Full Circle—Spotlight on Taigé Kussman (BA ’14)

Taige' Kussman
Taige' Kussman

She may have finished her credit requirements—and received her diploma—last December, but Taigé Kussman hasn’t quite wrapped her educational experience at the School of Drama. That wrap will come March 8, closing night of the Undergraduate Theater Society’s production of Cabaret, in which Taigé plays the iconic role of Sally Bowles.

“It’s a fitting capstone to her collegiate career,” says Professor Andrew Tsao, head of the undergraduate program. “Taigé came to us a young artist with a great deal of talent. She is now leaving us as a young artist with a great deal of talent and a lot more knowledge and craft.”

Taigé came to the University of Washington as a transfer student. She is the first in her family to go to college and after completing her transfer degree found herself frustrated and unable to articulate what she wanted to do. She took a few years off, during which time she made a lot of music, worked, and wrote poetry.

“During that time—and doing creative work—led me to the point where I felt ready to go back to school,” she explains. “I had a new focus and drive to complete my undergraduate degree.”

Taigé started in the creative writing program—and continues to build that body of work. She registered for an acting class thinking that she’d learn more about writing for the screen and stage. She found that she loved the work that went into acting. “I loved the lessons that I was learning personally and as an artist, so I kept up with the classes and pretty quickly decided that I wanted to double-major. I love how much the two mediums inform each other,” she says.

“I loved the lessons that I was learning personally and as an artist, so I kept up with [drama] classes and pretty quickly decided that I wanted to double-major,” says Taigé.

Taigé describes her drama classes as a place where “you’re learning how to give constructive feedback and to critically watch and be present with your scene partners—your classmates and your peers—so that you can support each other. I got to build a vocabulary with these people. We learned how to become better together.”

The work didn’t stop in the classroom for Taigé. She regularly spent time going to her professors’ office hours to pick their brains and she cites Professor Tsao and Professor L. Zane Jones as major influences on her education, and as continuing to be resources for her.

“Taigé's unusually strong personal motivation to learn and grow through study and practice allowed her to get a lot out of her experience as a Drama student,” says Professor Tsao. “Indeed, she serves as an example of just how rich an education UW offers to students who are passionate…and School of Drama students who are driven.”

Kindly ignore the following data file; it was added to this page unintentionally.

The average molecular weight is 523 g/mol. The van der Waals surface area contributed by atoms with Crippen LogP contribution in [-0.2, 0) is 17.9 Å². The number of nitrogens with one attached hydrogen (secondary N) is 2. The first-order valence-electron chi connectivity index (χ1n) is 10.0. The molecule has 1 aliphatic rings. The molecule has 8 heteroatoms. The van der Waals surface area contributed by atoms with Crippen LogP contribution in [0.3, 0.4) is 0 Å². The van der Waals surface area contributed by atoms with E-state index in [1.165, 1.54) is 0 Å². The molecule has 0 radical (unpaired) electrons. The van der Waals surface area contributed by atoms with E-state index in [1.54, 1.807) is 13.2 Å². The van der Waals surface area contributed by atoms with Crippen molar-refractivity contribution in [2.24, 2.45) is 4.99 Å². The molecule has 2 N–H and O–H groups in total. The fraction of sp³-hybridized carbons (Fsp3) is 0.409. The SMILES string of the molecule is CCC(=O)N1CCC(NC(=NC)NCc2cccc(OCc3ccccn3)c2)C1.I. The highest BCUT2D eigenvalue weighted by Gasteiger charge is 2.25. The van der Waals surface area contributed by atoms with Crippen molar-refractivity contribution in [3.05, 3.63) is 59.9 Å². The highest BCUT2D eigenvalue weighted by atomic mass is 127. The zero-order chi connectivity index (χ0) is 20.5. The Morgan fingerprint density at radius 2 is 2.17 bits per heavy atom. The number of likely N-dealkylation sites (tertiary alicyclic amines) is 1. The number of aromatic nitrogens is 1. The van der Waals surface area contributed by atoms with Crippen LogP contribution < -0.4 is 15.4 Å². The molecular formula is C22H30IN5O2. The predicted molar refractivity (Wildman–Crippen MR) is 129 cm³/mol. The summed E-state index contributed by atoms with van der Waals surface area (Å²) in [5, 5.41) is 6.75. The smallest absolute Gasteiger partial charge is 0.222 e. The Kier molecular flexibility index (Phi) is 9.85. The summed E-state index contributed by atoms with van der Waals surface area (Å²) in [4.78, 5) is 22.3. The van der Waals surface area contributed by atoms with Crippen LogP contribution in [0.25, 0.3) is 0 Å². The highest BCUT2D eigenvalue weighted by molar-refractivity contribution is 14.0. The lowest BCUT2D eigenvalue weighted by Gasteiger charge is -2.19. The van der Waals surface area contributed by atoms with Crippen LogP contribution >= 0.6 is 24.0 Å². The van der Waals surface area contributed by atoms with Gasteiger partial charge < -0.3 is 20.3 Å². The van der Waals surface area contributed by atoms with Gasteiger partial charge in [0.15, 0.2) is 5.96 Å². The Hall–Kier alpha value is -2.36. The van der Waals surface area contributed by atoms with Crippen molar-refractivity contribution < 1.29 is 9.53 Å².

“Taigé's unusually strong personal motivation to learn and grow through study and practice allowed her to get a lot out of her experience as a Drama student,” says Professor Tsao. “Indeed, she serves as an example of just how rich an education UW offers to students who are passionate…and School of Drama students who are driven.”

As a transfer student, it took time for Taigé to connect with the Undergraduate Theater Society, but once she did she saw her circle—and opportunities to act—grow immediately. She also found herself witnessing the artistic journey of her fellow classmates. One of those classmates is Elizabeth Schiffler, a fellow transfer student and the director of Cabaret. “It’s exciting to come full circle and work a project with Elizabeth because I’ve had a lot of fun watching her grow and being a part of her educational journey,” says Taigé.

Under Elizabeth’s direction, Cabaret is being taken out of its original historical context and placed in 2079 Berlintown. Taigé admires the risks being taken by the director, her cast mates, and the creative team. It means there was failure happening in the rehearsal room, but also growth and learning, and together the creative team and cast discovered the particular story they had to tell.

What happens after Cabaret closes on March 8? It is likely Taigé’s time as a student isn’t yet over. She describes herself as early in her process, with a lot of learning left to do. She’s considering graduate acting programs. Working on Cabaret has given her a chance to experience what an acting career might feel like. As an undergrad studying in two separate creative departments, she felt constant pulls on her creative energy coming from multiple directions.

“Now, I find that I can temper and choose where my creative energy goes. I can 100% pour myself into this work. I’m able to put other projects on hold. It turns the heat up on the project for me and allows me to do more with it, which has been really cool,” Taigé explains. “I still have just as many things to do in a day. I don’t feel any less busy, but I certainly feel creatively freed up.”

Be sure to catch Taigé and many more talented undergraduate actors, directors, and designers in UTS’s production of Cabaret, running February 26–March 8 in the Cabaret Theatre at Hutchinson Hall. More details and tickets online here.